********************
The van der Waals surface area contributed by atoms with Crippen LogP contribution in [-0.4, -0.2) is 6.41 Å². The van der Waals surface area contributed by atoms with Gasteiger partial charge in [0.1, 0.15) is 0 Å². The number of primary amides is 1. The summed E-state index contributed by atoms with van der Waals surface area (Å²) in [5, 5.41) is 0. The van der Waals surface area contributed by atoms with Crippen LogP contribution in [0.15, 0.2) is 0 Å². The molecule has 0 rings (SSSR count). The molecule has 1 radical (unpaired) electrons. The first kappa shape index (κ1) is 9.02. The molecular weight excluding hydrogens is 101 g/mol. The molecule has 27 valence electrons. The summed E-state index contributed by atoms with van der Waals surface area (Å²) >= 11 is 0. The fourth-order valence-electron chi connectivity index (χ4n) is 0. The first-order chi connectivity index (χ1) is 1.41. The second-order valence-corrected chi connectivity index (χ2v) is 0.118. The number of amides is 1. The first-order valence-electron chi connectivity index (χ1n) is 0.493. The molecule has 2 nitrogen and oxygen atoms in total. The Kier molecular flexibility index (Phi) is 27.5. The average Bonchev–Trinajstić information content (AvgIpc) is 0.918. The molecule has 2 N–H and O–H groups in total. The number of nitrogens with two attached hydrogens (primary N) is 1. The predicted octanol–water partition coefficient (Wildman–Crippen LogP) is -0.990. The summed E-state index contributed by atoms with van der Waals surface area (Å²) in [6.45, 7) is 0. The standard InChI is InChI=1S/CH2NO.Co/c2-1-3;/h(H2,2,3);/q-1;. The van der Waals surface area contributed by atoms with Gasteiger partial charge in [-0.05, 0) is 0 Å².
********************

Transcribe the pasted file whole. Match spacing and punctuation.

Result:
The van der Waals surface area contributed by atoms with Crippen LogP contribution in [-0.4, -0.2) is 6.41 Å². The van der Waals surface area contributed by atoms with Gasteiger partial charge in [0.1, 0.15) is 0 Å². The number of primary amides is 1. The summed E-state index contributed by atoms with van der Waals surface area (Å²) in [5, 5.41) is 0. The van der Waals surface area contributed by atoms with Crippen LogP contribution in [0.15, 0.2) is 0 Å². The molecule has 0 rings (SSSR count). The molecule has 1 radical (unpaired) electrons. The first kappa shape index (κ1) is 9.02. The molecular weight excluding hydrogens is 101 g/mol. The molecule has 27 valence electrons. The summed E-state index contributed by atoms with van der Waals surface area (Å²) >= 11 is 0. The fourth-order valence-electron chi connectivity index (χ4n) is 0. The first-order chi connectivity index (χ1) is 1.41. The second-order valence-corrected chi connectivity index (χ2v) is 0.118. The number of amides is 1. The first-order valence-electron chi connectivity index (χ1n) is 0.493. The molecule has 2 nitrogen and oxygen atoms in total. The Kier molecular flexibility index (Phi) is 27.5. The average Bonchev–Trinajstić information content (AvgIpc) is 0.918. The molecule has 2 N–H and O–H groups in total. The number of nitrogens with two attached hydrogens (primary N) is 1. The predicted octanol–water partition coefficient (Wildman–Crippen LogP) is -0.990. The summed E-state index contributed by atoms with van der Waals surface area (Å²) in [6.45, 7) is 0. The standard InChI is InChI=1S/CH2NO.Co/c2-1-3;/h(H2,2,3);/q-1;. The van der Waals surface area contributed by atoms with Gasteiger partial charge in [-0.05, 0) is 0 Å².